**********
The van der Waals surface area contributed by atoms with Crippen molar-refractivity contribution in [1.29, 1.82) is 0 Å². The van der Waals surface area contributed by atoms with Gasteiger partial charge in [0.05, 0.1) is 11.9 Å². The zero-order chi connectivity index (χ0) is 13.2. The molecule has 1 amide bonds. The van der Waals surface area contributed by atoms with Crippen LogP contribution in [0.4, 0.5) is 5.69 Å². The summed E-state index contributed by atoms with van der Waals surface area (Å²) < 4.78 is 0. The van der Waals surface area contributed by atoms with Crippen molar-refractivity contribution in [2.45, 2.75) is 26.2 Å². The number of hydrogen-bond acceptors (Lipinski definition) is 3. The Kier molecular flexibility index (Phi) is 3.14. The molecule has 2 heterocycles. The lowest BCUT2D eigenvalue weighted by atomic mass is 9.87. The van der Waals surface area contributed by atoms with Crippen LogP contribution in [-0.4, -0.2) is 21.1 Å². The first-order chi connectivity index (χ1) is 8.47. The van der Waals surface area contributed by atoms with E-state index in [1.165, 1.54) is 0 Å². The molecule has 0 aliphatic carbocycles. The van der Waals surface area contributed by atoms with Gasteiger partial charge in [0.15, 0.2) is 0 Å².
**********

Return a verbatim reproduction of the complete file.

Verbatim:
The van der Waals surface area contributed by atoms with Crippen molar-refractivity contribution in [1.29, 1.82) is 0 Å². The van der Waals surface area contributed by atoms with Gasteiger partial charge in [0.05, 0.1) is 11.9 Å². The zero-order chi connectivity index (χ0) is 13.2. The molecule has 1 amide bonds. The van der Waals surface area contributed by atoms with Crippen LogP contribution in [0.4, 0.5) is 5.69 Å². The summed E-state index contributed by atoms with van der Waals surface area (Å²) < 4.78 is 0. The van der Waals surface area contributed by atoms with Crippen molar-refractivity contribution in [2.45, 2.75) is 26.2 Å². The number of hydrogen-bond acceptors (Lipinski definition) is 3. The Kier molecular flexibility index (Phi) is 3.14. The molecule has 2 heterocycles. The lowest BCUT2D eigenvalue weighted by atomic mass is 9.87. The van der Waals surface area contributed by atoms with Crippen LogP contribution in [-0.4, -0.2) is 21.1 Å². The first-order chi connectivity index (χ1) is 8.47. The van der Waals surface area contributed by atoms with E-state index in [1.165, 1.54) is 0 Å². The molecule has 0 aliphatic carbocycles. The van der Waals surface area contributed by atoms with Gasteiger partial charge in [0.15, 0.2) is 0 Å².